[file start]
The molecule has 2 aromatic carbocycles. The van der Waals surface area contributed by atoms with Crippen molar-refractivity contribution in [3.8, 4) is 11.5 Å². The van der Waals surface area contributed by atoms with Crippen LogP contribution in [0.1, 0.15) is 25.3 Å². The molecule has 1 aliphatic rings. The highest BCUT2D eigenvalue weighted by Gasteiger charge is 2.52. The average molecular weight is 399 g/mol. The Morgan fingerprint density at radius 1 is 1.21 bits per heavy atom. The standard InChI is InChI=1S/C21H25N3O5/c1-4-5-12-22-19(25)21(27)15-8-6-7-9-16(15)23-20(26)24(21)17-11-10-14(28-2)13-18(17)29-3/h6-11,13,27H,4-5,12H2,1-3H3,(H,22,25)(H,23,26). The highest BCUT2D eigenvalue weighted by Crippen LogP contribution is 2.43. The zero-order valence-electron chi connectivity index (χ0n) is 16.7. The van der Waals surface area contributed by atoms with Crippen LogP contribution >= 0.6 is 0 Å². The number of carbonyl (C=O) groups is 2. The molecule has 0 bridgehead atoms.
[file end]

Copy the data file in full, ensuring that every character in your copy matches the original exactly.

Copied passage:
The molecule has 2 aromatic carbocycles. The van der Waals surface area contributed by atoms with Crippen molar-refractivity contribution in [3.8, 4) is 11.5 Å². The van der Waals surface area contributed by atoms with Crippen LogP contribution in [0.1, 0.15) is 25.3 Å². The molecule has 1 aliphatic rings. The highest BCUT2D eigenvalue weighted by Gasteiger charge is 2.52. The average molecular weight is 399 g/mol. The Morgan fingerprint density at radius 1 is 1.21 bits per heavy atom. The standard InChI is InChI=1S/C21H25N3O5/c1-4-5-12-22-19(25)21(27)15-8-6-7-9-16(15)23-20(26)24(21)17-11-10-14(28-2)13-18(17)29-3/h6-11,13,27H,4-5,12H2,1-3H3,(H,22,25)(H,23,26). The highest BCUT2D eigenvalue weighted by Crippen LogP contribution is 2.43. The zero-order valence-electron chi connectivity index (χ0n) is 16.7. The van der Waals surface area contributed by atoms with Crippen LogP contribution >= 0.6 is 0 Å². The number of carbonyl (C=O) groups is 2. The molecule has 0 bridgehead atoms.